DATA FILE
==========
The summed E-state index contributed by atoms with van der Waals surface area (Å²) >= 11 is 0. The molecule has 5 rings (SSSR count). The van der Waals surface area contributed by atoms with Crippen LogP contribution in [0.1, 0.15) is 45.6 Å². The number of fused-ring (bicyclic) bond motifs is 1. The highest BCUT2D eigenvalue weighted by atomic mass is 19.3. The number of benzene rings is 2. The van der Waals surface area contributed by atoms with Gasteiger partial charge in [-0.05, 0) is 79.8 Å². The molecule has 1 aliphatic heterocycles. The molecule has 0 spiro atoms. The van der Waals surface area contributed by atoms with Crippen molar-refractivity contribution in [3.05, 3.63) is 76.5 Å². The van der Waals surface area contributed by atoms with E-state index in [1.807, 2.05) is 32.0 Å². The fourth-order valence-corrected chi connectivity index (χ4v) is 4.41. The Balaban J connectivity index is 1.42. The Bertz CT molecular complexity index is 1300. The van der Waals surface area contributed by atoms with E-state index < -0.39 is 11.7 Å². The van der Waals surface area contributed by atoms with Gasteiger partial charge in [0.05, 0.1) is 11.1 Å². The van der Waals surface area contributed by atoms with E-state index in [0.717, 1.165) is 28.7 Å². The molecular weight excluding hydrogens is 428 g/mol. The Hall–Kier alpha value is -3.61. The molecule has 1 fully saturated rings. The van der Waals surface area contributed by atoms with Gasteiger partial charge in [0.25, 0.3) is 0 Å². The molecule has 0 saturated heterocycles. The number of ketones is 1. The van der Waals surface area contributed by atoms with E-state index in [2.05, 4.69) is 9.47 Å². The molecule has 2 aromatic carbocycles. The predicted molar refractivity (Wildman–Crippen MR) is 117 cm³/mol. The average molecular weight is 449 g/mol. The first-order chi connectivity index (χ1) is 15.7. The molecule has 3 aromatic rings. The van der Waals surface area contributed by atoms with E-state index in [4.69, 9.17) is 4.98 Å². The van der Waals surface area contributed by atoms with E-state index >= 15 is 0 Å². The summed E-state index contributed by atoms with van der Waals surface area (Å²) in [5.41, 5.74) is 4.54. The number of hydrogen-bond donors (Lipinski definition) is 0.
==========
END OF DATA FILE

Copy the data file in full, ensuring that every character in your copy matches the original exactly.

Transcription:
The summed E-state index contributed by atoms with van der Waals surface area (Å²) >= 11 is 0. The molecule has 5 rings (SSSR count). The van der Waals surface area contributed by atoms with Crippen LogP contribution in [0.1, 0.15) is 45.6 Å². The number of fused-ring (bicyclic) bond motifs is 1. The highest BCUT2D eigenvalue weighted by atomic mass is 19.3. The number of benzene rings is 2. The van der Waals surface area contributed by atoms with Gasteiger partial charge in [-0.05, 0) is 79.8 Å². The molecule has 1 aliphatic heterocycles. The molecule has 0 spiro atoms. The van der Waals surface area contributed by atoms with Crippen molar-refractivity contribution in [3.05, 3.63) is 76.5 Å². The van der Waals surface area contributed by atoms with E-state index in [1.807, 2.05) is 32.0 Å². The fourth-order valence-corrected chi connectivity index (χ4v) is 4.41. The Balaban J connectivity index is 1.42. The Bertz CT molecular complexity index is 1300. The van der Waals surface area contributed by atoms with E-state index < -0.39 is 11.7 Å². The van der Waals surface area contributed by atoms with Gasteiger partial charge in [0.05, 0.1) is 11.1 Å². The van der Waals surface area contributed by atoms with E-state index in [0.717, 1.165) is 28.7 Å². The molecular weight excluding hydrogens is 428 g/mol. The Hall–Kier alpha value is -3.61. The molecule has 1 fully saturated rings. The van der Waals surface area contributed by atoms with Gasteiger partial charge in [0.25, 0.3) is 0 Å². The molecule has 0 saturated heterocycles. The number of ketones is 1. The van der Waals surface area contributed by atoms with E-state index in [2.05, 4.69) is 9.47 Å². The molecule has 2 aromatic carbocycles. The predicted molar refractivity (Wildman–Crippen MR) is 117 cm³/mol. The average molecular weight is 449 g/mol. The first-order chi connectivity index (χ1) is 15.7. The molecule has 3 aromatic rings. The van der Waals surface area contributed by atoms with E-state index in [4.69, 9.17) is 4.98 Å². The van der Waals surface area contributed by atoms with E-state index >= 15 is 0 Å². The summed E-state index contributed by atoms with van der Waals surface area (Å²) in [5.41, 5.74) is 4.54. The number of hydrogen-bond donors (Lipinski definition) is 0.